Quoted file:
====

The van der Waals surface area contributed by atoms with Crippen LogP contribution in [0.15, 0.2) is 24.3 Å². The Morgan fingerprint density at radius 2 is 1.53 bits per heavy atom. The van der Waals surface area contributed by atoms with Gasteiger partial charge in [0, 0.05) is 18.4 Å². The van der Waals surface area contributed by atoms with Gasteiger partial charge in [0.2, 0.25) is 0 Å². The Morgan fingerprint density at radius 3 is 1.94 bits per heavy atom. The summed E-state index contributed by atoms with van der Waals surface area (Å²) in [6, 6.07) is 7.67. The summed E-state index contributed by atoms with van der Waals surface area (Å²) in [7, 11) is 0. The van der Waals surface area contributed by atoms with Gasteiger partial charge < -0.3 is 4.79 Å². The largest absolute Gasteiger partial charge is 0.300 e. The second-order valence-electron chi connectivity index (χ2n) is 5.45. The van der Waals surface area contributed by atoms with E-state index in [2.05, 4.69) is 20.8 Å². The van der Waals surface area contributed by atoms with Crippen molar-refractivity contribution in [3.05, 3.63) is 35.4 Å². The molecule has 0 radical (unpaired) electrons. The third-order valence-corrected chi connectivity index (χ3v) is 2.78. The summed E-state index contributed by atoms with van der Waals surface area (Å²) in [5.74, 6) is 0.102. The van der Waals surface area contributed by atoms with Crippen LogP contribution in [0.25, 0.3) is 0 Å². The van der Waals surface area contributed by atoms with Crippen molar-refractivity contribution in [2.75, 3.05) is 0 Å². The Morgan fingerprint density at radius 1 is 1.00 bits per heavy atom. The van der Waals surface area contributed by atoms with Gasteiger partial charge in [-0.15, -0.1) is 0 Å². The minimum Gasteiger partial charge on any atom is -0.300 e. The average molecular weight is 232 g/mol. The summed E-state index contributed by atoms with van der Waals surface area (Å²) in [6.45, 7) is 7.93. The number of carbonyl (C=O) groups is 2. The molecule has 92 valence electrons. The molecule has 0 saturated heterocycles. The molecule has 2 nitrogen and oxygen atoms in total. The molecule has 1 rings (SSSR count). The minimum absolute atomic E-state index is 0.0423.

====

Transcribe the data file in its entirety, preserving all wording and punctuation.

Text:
The van der Waals surface area contributed by atoms with Crippen LogP contribution in [0.15, 0.2) is 24.3 Å². The Morgan fingerprint density at radius 2 is 1.53 bits per heavy atom. The van der Waals surface area contributed by atoms with Gasteiger partial charge in [0, 0.05) is 18.4 Å². The van der Waals surface area contributed by atoms with Gasteiger partial charge in [0.2, 0.25) is 0 Å². The Morgan fingerprint density at radius 3 is 1.94 bits per heavy atom. The summed E-state index contributed by atoms with van der Waals surface area (Å²) in [6, 6.07) is 7.67. The summed E-state index contributed by atoms with van der Waals surface area (Å²) in [7, 11) is 0. The van der Waals surface area contributed by atoms with Gasteiger partial charge < -0.3 is 4.79 Å². The largest absolute Gasteiger partial charge is 0.300 e. The second-order valence-electron chi connectivity index (χ2n) is 5.45. The van der Waals surface area contributed by atoms with E-state index in [2.05, 4.69) is 20.8 Å². The van der Waals surface area contributed by atoms with Crippen molar-refractivity contribution in [3.05, 3.63) is 35.4 Å². The molecule has 0 radical (unpaired) electrons. The third-order valence-corrected chi connectivity index (χ3v) is 2.78. The summed E-state index contributed by atoms with van der Waals surface area (Å²) in [5.74, 6) is 0.102. The van der Waals surface area contributed by atoms with Crippen LogP contribution in [0.25, 0.3) is 0 Å². The van der Waals surface area contributed by atoms with Crippen molar-refractivity contribution in [2.75, 3.05) is 0 Å². The Morgan fingerprint density at radius 1 is 1.00 bits per heavy atom. The van der Waals surface area contributed by atoms with Gasteiger partial charge in [-0.15, -0.1) is 0 Å². The minimum Gasteiger partial charge on any atom is -0.300 e. The average molecular weight is 232 g/mol. The summed E-state index contributed by atoms with van der Waals surface area (Å²) in [6.45, 7) is 7.93. The number of carbonyl (C=O) groups is 2. The molecule has 92 valence electrons. The molecule has 0 saturated heterocycles. The molecule has 2 nitrogen and oxygen atoms in total. The molecule has 1 rings (SSSR count). The minimum absolute atomic E-state index is 0.0423.